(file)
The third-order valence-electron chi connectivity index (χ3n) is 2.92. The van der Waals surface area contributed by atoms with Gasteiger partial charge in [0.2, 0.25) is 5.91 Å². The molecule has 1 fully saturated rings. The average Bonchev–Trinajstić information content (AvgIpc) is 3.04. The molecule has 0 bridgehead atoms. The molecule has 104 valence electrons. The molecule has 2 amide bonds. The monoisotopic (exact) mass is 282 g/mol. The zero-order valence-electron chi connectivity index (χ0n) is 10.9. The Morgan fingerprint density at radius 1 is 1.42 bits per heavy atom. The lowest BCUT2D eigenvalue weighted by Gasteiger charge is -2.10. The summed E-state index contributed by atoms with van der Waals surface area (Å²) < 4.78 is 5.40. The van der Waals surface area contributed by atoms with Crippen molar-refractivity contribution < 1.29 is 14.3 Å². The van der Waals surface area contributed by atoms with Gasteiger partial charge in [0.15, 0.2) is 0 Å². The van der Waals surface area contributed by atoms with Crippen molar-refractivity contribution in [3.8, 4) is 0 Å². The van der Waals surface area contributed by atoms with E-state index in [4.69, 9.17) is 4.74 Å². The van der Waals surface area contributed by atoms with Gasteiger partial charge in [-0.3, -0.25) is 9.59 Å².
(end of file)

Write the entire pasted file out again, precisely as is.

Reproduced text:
The third-order valence-electron chi connectivity index (χ3n) is 2.92. The van der Waals surface area contributed by atoms with Gasteiger partial charge in [0.2, 0.25) is 5.91 Å². The molecule has 1 fully saturated rings. The average Bonchev–Trinajstić information content (AvgIpc) is 3.04. The molecule has 0 bridgehead atoms. The molecule has 104 valence electrons. The molecule has 2 amide bonds. The monoisotopic (exact) mass is 282 g/mol. The zero-order valence-electron chi connectivity index (χ0n) is 10.9. The Morgan fingerprint density at radius 1 is 1.42 bits per heavy atom. The lowest BCUT2D eigenvalue weighted by Gasteiger charge is -2.10. The summed E-state index contributed by atoms with van der Waals surface area (Å²) < 4.78 is 5.40. The van der Waals surface area contributed by atoms with Crippen molar-refractivity contribution < 1.29 is 14.3 Å². The van der Waals surface area contributed by atoms with Gasteiger partial charge in [0.15, 0.2) is 0 Å². The van der Waals surface area contributed by atoms with Crippen molar-refractivity contribution in [3.8, 4) is 0 Å². The van der Waals surface area contributed by atoms with E-state index in [4.69, 9.17) is 4.74 Å². The van der Waals surface area contributed by atoms with Gasteiger partial charge in [-0.3, -0.25) is 9.59 Å².